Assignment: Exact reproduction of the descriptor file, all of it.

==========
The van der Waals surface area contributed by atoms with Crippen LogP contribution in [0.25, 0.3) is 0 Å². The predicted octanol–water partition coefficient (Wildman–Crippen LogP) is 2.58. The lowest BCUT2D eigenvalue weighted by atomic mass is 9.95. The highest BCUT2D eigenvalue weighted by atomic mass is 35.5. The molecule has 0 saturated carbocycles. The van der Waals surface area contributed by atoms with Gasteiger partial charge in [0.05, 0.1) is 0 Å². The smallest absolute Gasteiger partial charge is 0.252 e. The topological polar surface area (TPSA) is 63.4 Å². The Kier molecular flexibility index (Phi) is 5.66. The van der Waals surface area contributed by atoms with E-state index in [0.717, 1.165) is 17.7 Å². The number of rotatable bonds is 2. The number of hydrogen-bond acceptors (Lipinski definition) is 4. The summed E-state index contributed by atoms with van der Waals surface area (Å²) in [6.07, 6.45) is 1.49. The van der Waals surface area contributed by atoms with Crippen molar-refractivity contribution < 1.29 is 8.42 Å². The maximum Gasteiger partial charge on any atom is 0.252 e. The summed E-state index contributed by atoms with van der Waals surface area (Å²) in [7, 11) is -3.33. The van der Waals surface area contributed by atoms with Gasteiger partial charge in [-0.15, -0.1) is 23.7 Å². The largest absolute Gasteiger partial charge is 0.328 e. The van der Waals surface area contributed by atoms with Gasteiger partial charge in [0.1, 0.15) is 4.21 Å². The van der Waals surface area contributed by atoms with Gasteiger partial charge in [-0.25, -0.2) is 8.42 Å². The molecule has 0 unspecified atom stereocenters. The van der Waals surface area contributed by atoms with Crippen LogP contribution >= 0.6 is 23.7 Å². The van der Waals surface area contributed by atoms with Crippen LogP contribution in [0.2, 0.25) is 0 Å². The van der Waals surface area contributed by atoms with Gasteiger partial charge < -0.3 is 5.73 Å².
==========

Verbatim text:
The van der Waals surface area contributed by atoms with Crippen LogP contribution in [0.25, 0.3) is 0 Å². The predicted octanol–water partition coefficient (Wildman–Crippen LogP) is 2.58. The lowest BCUT2D eigenvalue weighted by atomic mass is 9.95. The highest BCUT2D eigenvalue weighted by atomic mass is 35.5. The molecule has 0 saturated carbocycles. The van der Waals surface area contributed by atoms with Gasteiger partial charge in [0.05, 0.1) is 0 Å². The smallest absolute Gasteiger partial charge is 0.252 e. The topological polar surface area (TPSA) is 63.4 Å². The Kier molecular flexibility index (Phi) is 5.66. The van der Waals surface area contributed by atoms with E-state index in [0.717, 1.165) is 17.7 Å². The number of rotatable bonds is 2. The number of hydrogen-bond acceptors (Lipinski definition) is 4. The summed E-state index contributed by atoms with van der Waals surface area (Å²) in [6.07, 6.45) is 1.49. The van der Waals surface area contributed by atoms with Crippen molar-refractivity contribution < 1.29 is 8.42 Å². The maximum Gasteiger partial charge on any atom is 0.252 e. The summed E-state index contributed by atoms with van der Waals surface area (Å²) in [7, 11) is -3.33. The van der Waals surface area contributed by atoms with Gasteiger partial charge in [-0.15, -0.1) is 23.7 Å². The largest absolute Gasteiger partial charge is 0.328 e. The van der Waals surface area contributed by atoms with Gasteiger partial charge in [0.1, 0.15) is 4.21 Å². The van der Waals surface area contributed by atoms with Gasteiger partial charge in [-0.25, -0.2) is 8.42 Å². The molecule has 0 unspecified atom stereocenters. The van der Waals surface area contributed by atoms with Crippen LogP contribution >= 0.6 is 23.7 Å². The van der Waals surface area contributed by atoms with Crippen LogP contribution in [0.2, 0.25) is 0 Å². The van der Waals surface area contributed by atoms with Gasteiger partial charge < -0.3 is 5.73 Å².